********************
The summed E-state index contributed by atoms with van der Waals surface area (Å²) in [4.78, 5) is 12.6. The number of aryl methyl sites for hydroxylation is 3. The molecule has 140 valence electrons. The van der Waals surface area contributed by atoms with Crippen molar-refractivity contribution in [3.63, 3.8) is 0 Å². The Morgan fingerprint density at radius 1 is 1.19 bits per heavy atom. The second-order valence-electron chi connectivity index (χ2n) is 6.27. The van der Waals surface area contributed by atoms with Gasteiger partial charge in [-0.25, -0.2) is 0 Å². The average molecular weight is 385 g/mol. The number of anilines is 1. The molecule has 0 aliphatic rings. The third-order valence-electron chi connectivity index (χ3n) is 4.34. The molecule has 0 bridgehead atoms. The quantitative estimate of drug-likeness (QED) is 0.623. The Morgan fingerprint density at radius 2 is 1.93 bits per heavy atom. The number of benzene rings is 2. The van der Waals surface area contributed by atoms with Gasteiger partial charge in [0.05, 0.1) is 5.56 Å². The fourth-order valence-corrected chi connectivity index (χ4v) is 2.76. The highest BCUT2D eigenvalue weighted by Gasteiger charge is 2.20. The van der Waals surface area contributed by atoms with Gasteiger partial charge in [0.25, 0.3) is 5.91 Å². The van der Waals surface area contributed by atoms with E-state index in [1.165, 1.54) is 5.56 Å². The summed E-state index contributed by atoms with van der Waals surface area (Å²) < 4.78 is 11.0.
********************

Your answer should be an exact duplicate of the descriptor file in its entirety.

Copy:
The summed E-state index contributed by atoms with van der Waals surface area (Å²) in [4.78, 5) is 12.6. The number of aryl methyl sites for hydroxylation is 3. The molecule has 140 valence electrons. The van der Waals surface area contributed by atoms with Crippen molar-refractivity contribution in [3.63, 3.8) is 0 Å². The Morgan fingerprint density at radius 1 is 1.19 bits per heavy atom. The second-order valence-electron chi connectivity index (χ2n) is 6.27. The van der Waals surface area contributed by atoms with Gasteiger partial charge in [-0.25, -0.2) is 0 Å². The average molecular weight is 385 g/mol. The number of anilines is 1. The molecule has 0 aliphatic rings. The third-order valence-electron chi connectivity index (χ3n) is 4.34. The molecule has 0 bridgehead atoms. The quantitative estimate of drug-likeness (QED) is 0.623. The Morgan fingerprint density at radius 2 is 1.93 bits per heavy atom. The number of benzene rings is 2. The van der Waals surface area contributed by atoms with Gasteiger partial charge in [0.05, 0.1) is 5.56 Å². The fourth-order valence-corrected chi connectivity index (χ4v) is 2.76. The highest BCUT2D eigenvalue weighted by Gasteiger charge is 2.20. The van der Waals surface area contributed by atoms with Gasteiger partial charge in [0.25, 0.3) is 5.91 Å². The van der Waals surface area contributed by atoms with E-state index in [1.165, 1.54) is 5.56 Å². The summed E-state index contributed by atoms with van der Waals surface area (Å²) < 4.78 is 11.0.